Jeff made Lookout Landing a thing, but he does not still write there about the Mariners. He does write here, sometimes about the Mariners, but usually not.

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MH
6 years ago

There are two theoretical points on this that are worth considering in support of the conclusion, and they overlap quite a bit.

1. One of the nice things about the baseball season is that it’s a nice, big sample. However, when we start parsing it, we necessarily increase perceived variance. We expect there to be more extreme results in smaller samples. It makes sense that some good teams should look AWESOME against bad teams and less so against good teams, and some should be vice versa. This is the nature of the laws of small and large numbers.

2. We tend to think of baseball seasons in hindsight as static things. The season represents all events that occurred within it. However, when we start trying to predict postseason performance based on regular season results, we’re not quite doing this. Teams change over the course of a year. The Mets are a great example. This was their opening day lineup:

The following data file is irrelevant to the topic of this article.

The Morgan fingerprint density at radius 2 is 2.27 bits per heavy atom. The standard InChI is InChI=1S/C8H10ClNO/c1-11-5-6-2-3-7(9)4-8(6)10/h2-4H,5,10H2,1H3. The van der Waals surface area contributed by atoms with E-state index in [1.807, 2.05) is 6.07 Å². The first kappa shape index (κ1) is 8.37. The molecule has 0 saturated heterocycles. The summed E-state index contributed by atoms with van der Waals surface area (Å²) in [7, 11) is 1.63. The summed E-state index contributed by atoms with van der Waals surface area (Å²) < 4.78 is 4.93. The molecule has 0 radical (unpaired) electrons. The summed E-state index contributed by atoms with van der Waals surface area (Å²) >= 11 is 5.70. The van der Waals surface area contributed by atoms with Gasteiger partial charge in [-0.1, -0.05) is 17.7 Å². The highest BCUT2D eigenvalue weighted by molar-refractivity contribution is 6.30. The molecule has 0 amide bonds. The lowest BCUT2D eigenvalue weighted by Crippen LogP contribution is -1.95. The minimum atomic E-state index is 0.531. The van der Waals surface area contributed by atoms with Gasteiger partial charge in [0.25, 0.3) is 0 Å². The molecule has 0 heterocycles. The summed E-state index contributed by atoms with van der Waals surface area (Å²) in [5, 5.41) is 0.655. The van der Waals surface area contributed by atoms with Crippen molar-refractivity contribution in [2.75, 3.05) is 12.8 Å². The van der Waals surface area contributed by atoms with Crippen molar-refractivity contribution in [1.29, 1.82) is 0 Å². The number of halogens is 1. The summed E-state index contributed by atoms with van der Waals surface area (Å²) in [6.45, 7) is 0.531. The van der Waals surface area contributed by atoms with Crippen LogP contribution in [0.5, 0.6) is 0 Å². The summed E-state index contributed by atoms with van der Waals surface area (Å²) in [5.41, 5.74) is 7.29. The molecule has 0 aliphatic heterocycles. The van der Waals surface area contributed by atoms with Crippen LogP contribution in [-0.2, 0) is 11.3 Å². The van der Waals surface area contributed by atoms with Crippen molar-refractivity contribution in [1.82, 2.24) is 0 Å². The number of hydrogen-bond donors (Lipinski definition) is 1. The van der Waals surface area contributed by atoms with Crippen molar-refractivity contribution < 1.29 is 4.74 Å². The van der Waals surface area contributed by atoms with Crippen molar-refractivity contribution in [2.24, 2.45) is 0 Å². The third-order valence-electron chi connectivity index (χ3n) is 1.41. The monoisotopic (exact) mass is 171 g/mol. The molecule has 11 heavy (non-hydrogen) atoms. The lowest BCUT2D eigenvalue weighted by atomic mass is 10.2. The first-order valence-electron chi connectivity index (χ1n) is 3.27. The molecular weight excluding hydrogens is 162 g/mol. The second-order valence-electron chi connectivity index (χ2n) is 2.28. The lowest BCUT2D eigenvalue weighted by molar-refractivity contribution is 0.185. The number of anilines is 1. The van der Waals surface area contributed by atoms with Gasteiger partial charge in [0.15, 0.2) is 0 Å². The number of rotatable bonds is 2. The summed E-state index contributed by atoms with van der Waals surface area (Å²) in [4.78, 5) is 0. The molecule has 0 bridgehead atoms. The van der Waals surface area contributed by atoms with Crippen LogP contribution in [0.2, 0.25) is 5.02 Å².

Curtis Granderson – RF
David Wright – 3B
Lucas Duda – 1B
Michael Cuddyer – LF
Daniel Murphy – 2B
Juan Lagares – CF
Travis d’Arnaud – C
Wilmer Flores – SS
Bartolo Colon – RHP

That’s not an amazing lineup, but it’s also not horrible. Incidentally, the Mets also played a ton of lousy teams in April.

Fast forward to July 4 and this was the Mets lineup:

Curtis Granderson – RF
Daniel Murphy – 3B
Lucas Duda – 1B
Wilmer Flores – 2B
Darrell Ceciliani – LF
Ruben Tejada – SS
Kevin Plawecki – C
Matt Harvey – RHP
Juan Lagares – CF

That is a considerably less impressive unit. Incidentally, the Mets had a (relatively) difficult schedule in the middle of the season.

And finally, here’s the lineup from September 8 against the Nationals:

Curtis Granderson – RF
Yoenis Cespedes – CF
Daniel Murphy – 2B
David Wright – 3B
Lucas Duda – 1B
Travis d’Arnaud – C
Michael Conforto – LF
Wilmer Flores – SS
Matt Harvey – RHP

This is arguably the best lineup the Mets have been able to run all season.

So, for the Mets specifically, we can kind of sort to explain the difference by saying that for a lot of the games the Mets have played against bad teams, they’ve actually fielded a much better roster. It’s not that the same exact team has struggled against good teams and overperformed against bad teams. It’s that the team has incidentally been made up of better players during the softer parts of their schedule and weaker players during the harder parts.

AC
6 years ago
Reply to  MH

This is the problem with using most team-wide statistics. They tell you a HELL of a lot more about the past than the future.

BMac
6 years ago
Reply to  MH